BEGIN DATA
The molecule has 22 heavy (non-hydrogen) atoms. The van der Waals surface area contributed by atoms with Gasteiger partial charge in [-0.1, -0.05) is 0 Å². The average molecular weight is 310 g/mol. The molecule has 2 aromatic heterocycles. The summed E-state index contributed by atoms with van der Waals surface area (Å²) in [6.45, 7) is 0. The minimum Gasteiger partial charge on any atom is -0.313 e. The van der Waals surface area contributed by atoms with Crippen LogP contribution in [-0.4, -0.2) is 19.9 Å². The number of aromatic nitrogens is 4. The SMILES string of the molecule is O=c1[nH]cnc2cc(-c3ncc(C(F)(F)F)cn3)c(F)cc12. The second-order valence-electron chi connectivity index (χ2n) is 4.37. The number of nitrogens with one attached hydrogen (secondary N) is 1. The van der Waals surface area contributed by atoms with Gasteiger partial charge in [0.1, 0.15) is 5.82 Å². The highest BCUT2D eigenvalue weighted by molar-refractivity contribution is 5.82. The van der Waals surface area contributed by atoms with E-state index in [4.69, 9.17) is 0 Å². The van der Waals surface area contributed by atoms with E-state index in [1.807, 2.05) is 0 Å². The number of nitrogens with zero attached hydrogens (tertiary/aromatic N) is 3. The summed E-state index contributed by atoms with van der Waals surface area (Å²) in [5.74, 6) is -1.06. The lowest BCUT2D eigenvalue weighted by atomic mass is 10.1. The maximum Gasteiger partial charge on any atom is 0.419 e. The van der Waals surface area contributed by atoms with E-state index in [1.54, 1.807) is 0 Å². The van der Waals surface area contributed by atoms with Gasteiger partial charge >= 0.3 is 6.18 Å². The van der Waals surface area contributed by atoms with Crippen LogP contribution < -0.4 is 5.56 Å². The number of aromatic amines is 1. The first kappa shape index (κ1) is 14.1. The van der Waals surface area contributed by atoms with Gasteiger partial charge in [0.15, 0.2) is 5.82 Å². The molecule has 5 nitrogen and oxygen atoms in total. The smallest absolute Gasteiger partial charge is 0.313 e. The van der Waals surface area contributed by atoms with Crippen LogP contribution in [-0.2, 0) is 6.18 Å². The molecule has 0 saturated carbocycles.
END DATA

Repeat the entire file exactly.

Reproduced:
The molecule has 22 heavy (non-hydrogen) atoms. The van der Waals surface area contributed by atoms with Gasteiger partial charge in [-0.1, -0.05) is 0 Å². The average molecular weight is 310 g/mol. The molecule has 2 aromatic heterocycles. The summed E-state index contributed by atoms with van der Waals surface area (Å²) in [6.45, 7) is 0. The minimum Gasteiger partial charge on any atom is -0.313 e. The van der Waals surface area contributed by atoms with Crippen LogP contribution in [-0.4, -0.2) is 19.9 Å². The number of aromatic nitrogens is 4. The SMILES string of the molecule is O=c1[nH]cnc2cc(-c3ncc(C(F)(F)F)cn3)c(F)cc12. The second-order valence-electron chi connectivity index (χ2n) is 4.37. The number of nitrogens with one attached hydrogen (secondary N) is 1. The van der Waals surface area contributed by atoms with Gasteiger partial charge in [0.1, 0.15) is 5.82 Å². The highest BCUT2D eigenvalue weighted by molar-refractivity contribution is 5.82. The van der Waals surface area contributed by atoms with E-state index in [4.69, 9.17) is 0 Å². The van der Waals surface area contributed by atoms with E-state index in [1.807, 2.05) is 0 Å². The number of nitrogens with zero attached hydrogens (tertiary/aromatic N) is 3. The summed E-state index contributed by atoms with van der Waals surface area (Å²) in [5.74, 6) is -1.06. The lowest BCUT2D eigenvalue weighted by atomic mass is 10.1. The maximum Gasteiger partial charge on any atom is 0.419 e. The van der Waals surface area contributed by atoms with E-state index in [1.54, 1.807) is 0 Å². The van der Waals surface area contributed by atoms with Gasteiger partial charge >= 0.3 is 6.18 Å². The van der Waals surface area contributed by atoms with Crippen LogP contribution < -0.4 is 5.56 Å². The number of aromatic amines is 1. The first kappa shape index (κ1) is 14.1. The van der Waals surface area contributed by atoms with Gasteiger partial charge in [0.15, 0.2) is 5.82 Å². The molecule has 5 nitrogen and oxygen atoms in total. The smallest absolute Gasteiger partial charge is 0.313 e. The van der Waals surface area contributed by atoms with Crippen LogP contribution in [-0.2, 0) is 6.18 Å². The molecule has 0 saturated carbocycles.